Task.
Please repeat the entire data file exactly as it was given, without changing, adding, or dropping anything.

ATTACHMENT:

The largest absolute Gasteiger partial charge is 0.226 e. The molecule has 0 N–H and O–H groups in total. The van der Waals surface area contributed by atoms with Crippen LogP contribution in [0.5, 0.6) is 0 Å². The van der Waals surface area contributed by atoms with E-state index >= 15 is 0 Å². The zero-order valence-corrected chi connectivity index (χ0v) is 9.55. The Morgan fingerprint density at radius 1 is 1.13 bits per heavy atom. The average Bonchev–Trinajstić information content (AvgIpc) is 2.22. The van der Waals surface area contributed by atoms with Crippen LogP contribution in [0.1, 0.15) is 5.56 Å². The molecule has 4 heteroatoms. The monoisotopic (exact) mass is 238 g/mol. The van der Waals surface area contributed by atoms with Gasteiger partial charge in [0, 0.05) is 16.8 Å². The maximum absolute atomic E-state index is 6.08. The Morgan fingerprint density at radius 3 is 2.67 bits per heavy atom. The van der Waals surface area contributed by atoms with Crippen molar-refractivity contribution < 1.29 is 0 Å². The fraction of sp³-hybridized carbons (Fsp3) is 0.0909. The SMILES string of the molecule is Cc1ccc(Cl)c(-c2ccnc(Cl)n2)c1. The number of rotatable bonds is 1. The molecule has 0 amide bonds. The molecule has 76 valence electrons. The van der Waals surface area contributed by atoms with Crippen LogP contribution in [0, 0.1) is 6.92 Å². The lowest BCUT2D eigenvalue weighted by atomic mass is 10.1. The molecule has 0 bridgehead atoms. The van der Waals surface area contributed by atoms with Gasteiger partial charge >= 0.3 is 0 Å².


The largest absolute Gasteiger partial charge is 0.226 e. The molecule has 0 N–H and O–H groups in total. The van der Waals surface area contributed by atoms with Crippen LogP contribution in [0.5, 0.6) is 0 Å². The van der Waals surface area contributed by atoms with E-state index >= 15 is 0 Å². The zero-order valence-corrected chi connectivity index (χ0v) is 9.55. The Morgan fingerprint density at radius 1 is 1.13 bits per heavy atom. The average Bonchev–Trinajstić information content (AvgIpc) is 2.22. The van der Waals surface area contributed by atoms with Crippen LogP contribution in [0.1, 0.15) is 5.56 Å². The molecule has 4 heteroatoms. The monoisotopic (exact) mass is 238 g/mol. The van der Waals surface area contributed by atoms with Gasteiger partial charge in [0, 0.05) is 16.8 Å². The maximum absolute atomic E-state index is 6.08. The Morgan fingerprint density at radius 3 is 2.67 bits per heavy atom. The van der Waals surface area contributed by atoms with Crippen molar-refractivity contribution < 1.29 is 0 Å². The fraction of sp³-hybridized carbons (Fsp3) is 0.0909. The SMILES string of the molecule is Cc1ccc(Cl)c(-c2ccnc(Cl)n2)c1. The number of rotatable bonds is 1. The molecule has 0 amide bonds. The molecule has 76 valence electrons. The van der Waals surface area contributed by atoms with Crippen LogP contribution in [0, 0.1) is 6.92 Å². The lowest BCUT2D eigenvalue weighted by atomic mass is 10.1. The molecule has 0 bridgehead atoms. The van der Waals surface area contributed by atoms with Gasteiger partial charge >= 0.3 is 0 Å².